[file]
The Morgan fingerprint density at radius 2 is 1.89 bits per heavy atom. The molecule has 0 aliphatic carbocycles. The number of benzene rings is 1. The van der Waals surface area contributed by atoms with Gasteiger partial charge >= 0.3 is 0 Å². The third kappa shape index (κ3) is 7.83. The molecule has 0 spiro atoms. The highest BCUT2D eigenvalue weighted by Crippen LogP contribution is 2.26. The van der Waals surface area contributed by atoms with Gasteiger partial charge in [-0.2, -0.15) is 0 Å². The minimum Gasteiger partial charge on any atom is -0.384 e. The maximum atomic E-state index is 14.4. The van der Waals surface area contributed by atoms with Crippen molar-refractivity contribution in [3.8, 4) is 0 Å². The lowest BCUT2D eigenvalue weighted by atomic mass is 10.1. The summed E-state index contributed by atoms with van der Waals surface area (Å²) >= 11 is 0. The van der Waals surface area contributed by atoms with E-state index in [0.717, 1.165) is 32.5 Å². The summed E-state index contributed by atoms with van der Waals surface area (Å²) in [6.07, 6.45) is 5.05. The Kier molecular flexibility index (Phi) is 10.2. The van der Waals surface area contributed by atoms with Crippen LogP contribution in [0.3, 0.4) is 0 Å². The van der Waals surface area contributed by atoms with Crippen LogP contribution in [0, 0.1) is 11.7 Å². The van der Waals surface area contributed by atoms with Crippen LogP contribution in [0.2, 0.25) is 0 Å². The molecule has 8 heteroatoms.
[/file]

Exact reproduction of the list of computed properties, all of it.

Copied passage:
The Morgan fingerprint density at radius 2 is 1.89 bits per heavy atom. The molecule has 0 aliphatic carbocycles. The number of benzene rings is 1. The van der Waals surface area contributed by atoms with Gasteiger partial charge >= 0.3 is 0 Å². The third kappa shape index (κ3) is 7.83. The molecule has 0 spiro atoms. The highest BCUT2D eigenvalue weighted by Crippen LogP contribution is 2.26. The van der Waals surface area contributed by atoms with Gasteiger partial charge in [-0.2, -0.15) is 0 Å². The minimum Gasteiger partial charge on any atom is -0.384 e. The maximum atomic E-state index is 14.4. The van der Waals surface area contributed by atoms with Crippen molar-refractivity contribution in [3.8, 4) is 0 Å². The lowest BCUT2D eigenvalue weighted by atomic mass is 10.1. The summed E-state index contributed by atoms with van der Waals surface area (Å²) >= 11 is 0. The van der Waals surface area contributed by atoms with E-state index in [0.717, 1.165) is 32.5 Å². The summed E-state index contributed by atoms with van der Waals surface area (Å²) in [6.07, 6.45) is 5.05. The Kier molecular flexibility index (Phi) is 10.2. The van der Waals surface area contributed by atoms with Crippen LogP contribution in [0.3, 0.4) is 0 Å². The van der Waals surface area contributed by atoms with Crippen LogP contribution in [0, 0.1) is 11.7 Å². The van der Waals surface area contributed by atoms with Crippen LogP contribution in [0.2, 0.25) is 0 Å². The molecule has 8 heteroatoms.